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Reinstating some weekend night busing great example of compromise, communication

Busing decision shows power of student voices


The Spectrum commends UB Transportation’s decision to bring back weekend night busing.

At the beginning of the semester, UB Transportation Services announced that it was eliminating the weekend “drunk bus” in an effort to deter disruptive partying in University Heights. The decision was made without student input and students were angry and concerned.

For the first four weeks of the fall semester, there was no official university transportation between North and South Campuses, leaving South Campus residents who worked or studied on North Campus potentially stranded.

The reasoning behind the decision was understandable—University Heights residents were sick and tired of drunk and disorderly students destroying their property, throwing bricks in windows and disrupting residents’ quality of life.

But completely eliminating all weekend night busing without student input was the wrong approach.

Following this decision, concerned student leaders pleaded with administrators and opened up a dialogue with University Heights residents. The fact that the university responded to the diligent activism of students on this issue shows that student voices matter, and the university takes students concerns seriously.

However, this conversation should have happened before the buses were eliminated in the first place. Students should always have a seat at the table in decisions that impact us. Had this conversation happened before the semester started, students would not have been potentially placed in harm’s way while the administration, students and University Heights residents debated the issue.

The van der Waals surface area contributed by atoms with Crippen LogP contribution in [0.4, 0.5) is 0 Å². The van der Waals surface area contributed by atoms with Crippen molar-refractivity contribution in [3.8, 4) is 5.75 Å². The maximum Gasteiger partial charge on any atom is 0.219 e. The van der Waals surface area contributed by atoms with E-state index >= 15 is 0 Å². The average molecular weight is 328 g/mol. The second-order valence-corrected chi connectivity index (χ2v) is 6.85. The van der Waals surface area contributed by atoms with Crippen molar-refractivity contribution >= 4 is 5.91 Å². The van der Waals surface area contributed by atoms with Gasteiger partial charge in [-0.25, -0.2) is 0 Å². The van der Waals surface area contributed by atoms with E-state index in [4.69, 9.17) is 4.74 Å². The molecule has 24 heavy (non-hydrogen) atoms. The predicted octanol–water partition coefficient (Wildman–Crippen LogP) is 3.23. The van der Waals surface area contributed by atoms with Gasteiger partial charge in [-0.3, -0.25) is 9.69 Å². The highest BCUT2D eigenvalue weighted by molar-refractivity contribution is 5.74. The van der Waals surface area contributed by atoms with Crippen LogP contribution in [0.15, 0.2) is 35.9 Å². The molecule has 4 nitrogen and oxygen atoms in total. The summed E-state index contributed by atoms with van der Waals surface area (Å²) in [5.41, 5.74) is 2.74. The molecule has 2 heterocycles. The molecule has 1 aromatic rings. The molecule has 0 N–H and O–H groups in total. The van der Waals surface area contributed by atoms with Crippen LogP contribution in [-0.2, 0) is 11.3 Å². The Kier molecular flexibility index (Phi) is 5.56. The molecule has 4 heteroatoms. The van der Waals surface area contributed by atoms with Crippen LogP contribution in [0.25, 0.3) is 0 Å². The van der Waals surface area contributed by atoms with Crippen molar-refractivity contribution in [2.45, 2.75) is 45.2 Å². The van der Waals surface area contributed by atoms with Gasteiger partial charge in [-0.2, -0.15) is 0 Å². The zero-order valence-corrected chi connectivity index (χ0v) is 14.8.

The decision to introduce a small shuttle bus that seats a maximum of 28 students is an ideal compromise; it gives students who live on South Campus who are working and studying on North Campus a safe ride home, while deterring partiers. It takes into account the concerns of both students and community members, and is a great step in improving university/community relations.

It also shows that UB administration is willing to listen to student voices. This decision sets several positive precedents; it highlights the importance of students advocating for issues they believe in. It shows that our voices matter. It demonstrates that students can stand up and truly make a difference in our university community. It also shows that compromise can be achieved in the historically strained relations between UB students and University Heights residents.

The Spectrum is pleased to see the UB administration finally showing in actions rather than just empty rhetoric that they care about students and take our concerns seriously. We hope to see this trend continue.


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